Yield10 Bioscience, Inc. is a Woburn, Massachusetts headquartered agricultural bioscience company that is using its differentiated trait gene discovery platform to develop improved Camelina varieties for the production of proprietary seed products, and to discover high value genetic traits for the agriculture and food industries.
CEO, Dr Oliver Peoples, told us the company’s mission is to develop carbon negative, sustainable products, establishing a high value seed products business based on developing superior varieties of Camelina.
“Camelina is an oilseed that has been grown in Northern Europe for centuries but it has not really been domesticated for large-scale production in other parts of the world.
"We have been working on this as part of our synthetic biology platform for around 10-12 years. Camelina is very like rapeseed or canola, the seed can be processed to produce oil for biofuels or nutrition applications and then there is protein output for use in poultry, pig and salmon feed.
“Using both CRISPR and GMO technology, we are looking to improve the productivity and the sustainability of the crop."
There is a push on, currently, to support the growth of cover crops in the US, said Peoples.
“Cover crops are planted in the winter, they help to reduce nutrient pollution of water and soil run-off and Camelina is very well suited to that. So, there are the evident environmental benefits from growing Camelina, but using it as a second crop on soybean and corn acres means you also get a valuable seed that produces oil and protein.”
The near-term commercial opportunities for Yield10, continued the CEO, are in vegetable oil, for which there is tremendous demand currently in the US.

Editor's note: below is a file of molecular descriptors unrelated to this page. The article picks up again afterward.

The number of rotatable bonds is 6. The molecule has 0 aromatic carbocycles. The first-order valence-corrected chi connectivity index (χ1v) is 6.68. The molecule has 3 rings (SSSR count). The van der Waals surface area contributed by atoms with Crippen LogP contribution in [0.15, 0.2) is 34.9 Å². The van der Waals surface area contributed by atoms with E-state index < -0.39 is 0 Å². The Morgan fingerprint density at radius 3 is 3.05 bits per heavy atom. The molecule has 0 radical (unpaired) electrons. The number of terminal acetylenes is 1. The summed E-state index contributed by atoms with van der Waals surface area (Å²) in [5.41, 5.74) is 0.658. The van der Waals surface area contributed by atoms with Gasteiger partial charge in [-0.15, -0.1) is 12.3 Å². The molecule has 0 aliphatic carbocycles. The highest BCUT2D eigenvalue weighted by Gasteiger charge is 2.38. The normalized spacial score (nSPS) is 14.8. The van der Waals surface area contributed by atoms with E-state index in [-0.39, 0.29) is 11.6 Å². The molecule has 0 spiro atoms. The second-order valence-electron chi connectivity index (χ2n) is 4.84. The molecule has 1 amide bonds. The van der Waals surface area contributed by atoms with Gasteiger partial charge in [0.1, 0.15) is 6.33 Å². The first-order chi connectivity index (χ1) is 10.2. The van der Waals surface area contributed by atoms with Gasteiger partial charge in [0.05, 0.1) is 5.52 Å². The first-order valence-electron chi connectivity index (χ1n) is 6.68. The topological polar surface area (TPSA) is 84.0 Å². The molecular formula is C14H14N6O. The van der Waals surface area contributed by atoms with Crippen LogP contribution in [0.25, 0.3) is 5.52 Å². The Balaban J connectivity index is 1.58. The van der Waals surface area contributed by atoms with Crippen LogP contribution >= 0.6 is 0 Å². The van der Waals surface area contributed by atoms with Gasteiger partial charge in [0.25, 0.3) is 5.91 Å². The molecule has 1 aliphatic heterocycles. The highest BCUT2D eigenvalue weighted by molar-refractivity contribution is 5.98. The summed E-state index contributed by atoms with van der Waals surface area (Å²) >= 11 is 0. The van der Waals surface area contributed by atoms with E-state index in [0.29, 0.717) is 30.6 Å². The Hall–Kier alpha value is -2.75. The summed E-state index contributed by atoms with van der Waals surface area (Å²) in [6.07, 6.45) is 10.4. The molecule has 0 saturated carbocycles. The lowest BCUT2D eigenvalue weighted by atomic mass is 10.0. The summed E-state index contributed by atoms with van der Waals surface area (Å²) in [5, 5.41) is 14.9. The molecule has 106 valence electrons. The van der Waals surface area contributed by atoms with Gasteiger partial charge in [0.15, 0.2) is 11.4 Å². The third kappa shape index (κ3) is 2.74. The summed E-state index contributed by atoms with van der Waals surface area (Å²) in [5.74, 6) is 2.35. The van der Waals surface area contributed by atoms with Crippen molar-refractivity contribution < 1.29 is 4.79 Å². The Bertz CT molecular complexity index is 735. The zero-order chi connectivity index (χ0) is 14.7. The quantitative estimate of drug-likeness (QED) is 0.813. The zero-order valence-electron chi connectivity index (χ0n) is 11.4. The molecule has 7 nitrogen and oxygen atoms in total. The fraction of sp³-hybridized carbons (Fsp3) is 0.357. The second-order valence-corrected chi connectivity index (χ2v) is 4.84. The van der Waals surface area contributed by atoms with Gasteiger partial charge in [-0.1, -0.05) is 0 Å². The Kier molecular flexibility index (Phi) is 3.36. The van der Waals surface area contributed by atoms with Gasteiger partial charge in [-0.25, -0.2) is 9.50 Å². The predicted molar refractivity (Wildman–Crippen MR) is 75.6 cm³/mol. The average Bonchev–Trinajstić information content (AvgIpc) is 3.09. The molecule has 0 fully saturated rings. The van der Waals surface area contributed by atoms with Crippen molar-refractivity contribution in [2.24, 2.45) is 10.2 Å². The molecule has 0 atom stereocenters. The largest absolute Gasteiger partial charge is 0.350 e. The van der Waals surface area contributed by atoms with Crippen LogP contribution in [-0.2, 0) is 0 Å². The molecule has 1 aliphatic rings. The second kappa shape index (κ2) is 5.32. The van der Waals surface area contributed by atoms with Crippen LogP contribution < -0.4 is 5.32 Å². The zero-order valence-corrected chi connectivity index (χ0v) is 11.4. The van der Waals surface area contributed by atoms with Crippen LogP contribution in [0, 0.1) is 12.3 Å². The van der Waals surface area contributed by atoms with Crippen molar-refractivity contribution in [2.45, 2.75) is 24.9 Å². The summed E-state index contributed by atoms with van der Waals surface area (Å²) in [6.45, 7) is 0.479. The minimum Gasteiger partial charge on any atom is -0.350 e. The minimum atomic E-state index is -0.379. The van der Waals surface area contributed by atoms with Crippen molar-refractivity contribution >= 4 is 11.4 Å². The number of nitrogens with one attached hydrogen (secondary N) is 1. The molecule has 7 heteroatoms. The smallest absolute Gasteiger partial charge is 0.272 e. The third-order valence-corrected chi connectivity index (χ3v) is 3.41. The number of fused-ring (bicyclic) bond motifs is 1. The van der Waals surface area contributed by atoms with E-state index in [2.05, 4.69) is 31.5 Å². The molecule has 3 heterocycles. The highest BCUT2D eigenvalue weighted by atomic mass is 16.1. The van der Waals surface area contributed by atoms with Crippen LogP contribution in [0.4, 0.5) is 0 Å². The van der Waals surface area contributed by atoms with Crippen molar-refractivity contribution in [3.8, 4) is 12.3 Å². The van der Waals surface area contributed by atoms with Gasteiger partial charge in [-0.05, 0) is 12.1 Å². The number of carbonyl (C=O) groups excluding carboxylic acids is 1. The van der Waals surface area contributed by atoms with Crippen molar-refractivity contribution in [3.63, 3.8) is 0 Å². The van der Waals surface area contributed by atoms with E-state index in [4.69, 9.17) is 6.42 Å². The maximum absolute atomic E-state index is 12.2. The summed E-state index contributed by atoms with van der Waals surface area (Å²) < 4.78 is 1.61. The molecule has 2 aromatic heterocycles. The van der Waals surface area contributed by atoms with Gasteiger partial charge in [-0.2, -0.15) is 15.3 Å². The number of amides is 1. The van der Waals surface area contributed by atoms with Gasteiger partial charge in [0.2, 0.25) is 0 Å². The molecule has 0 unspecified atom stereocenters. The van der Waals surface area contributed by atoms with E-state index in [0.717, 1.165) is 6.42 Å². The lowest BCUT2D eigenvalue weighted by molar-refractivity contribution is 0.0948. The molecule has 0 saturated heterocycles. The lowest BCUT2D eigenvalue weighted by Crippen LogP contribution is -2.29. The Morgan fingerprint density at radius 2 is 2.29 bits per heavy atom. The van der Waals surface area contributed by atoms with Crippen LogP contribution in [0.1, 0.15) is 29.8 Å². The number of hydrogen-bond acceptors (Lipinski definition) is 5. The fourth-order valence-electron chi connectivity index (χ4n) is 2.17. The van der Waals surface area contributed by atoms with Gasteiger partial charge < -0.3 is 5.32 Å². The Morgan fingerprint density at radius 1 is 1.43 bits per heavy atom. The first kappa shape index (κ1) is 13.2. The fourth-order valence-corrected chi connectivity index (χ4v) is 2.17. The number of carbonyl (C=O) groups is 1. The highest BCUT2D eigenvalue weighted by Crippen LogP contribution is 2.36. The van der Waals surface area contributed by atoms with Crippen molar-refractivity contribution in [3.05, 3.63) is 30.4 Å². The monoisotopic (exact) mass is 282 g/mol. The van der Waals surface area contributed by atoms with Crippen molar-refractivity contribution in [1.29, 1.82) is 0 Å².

“We need another 20 million tons of vegetable oil just to support the existing investments in renewable fuels to reduce carbon. We are not going to be a biofuel company but that is a market that we can partner in, with some of the biofuel players, and it allows us to start to commercialize our business, our technology, and our new and improved varieties of Camelina.”
But another area of focus for the ag bioscience company is using Camelina derived oil in fish feed.
Yield10 will be capitalizing, he said, on research work done at Rothamsted Research in the UK using transgenic camelina plants that were engineered to accumulate EPA and DHA in their seeds.
A study undertaken by the UK institute, in collaboration with the Norwegian University of Science and Technology found such GM Camelina oil to be an effective substitute for fish oil in salmon diets. “We are looking to commercialize such Camelina oil, focusing initially on South America, notably the aquaculture market in Chile.”
Longer term, Yield10 is also looking to leverage Camelina as a platform crop to directly produce PHA bioplastics.
“We are starting to scale up the prototypes for that in field work in the US, in Idaho. Ultimately, such bioplastics could be used to substitute 5 million tons of petroleum polluting plastics used in packaging and food service ware. That is a very exciting prospect.”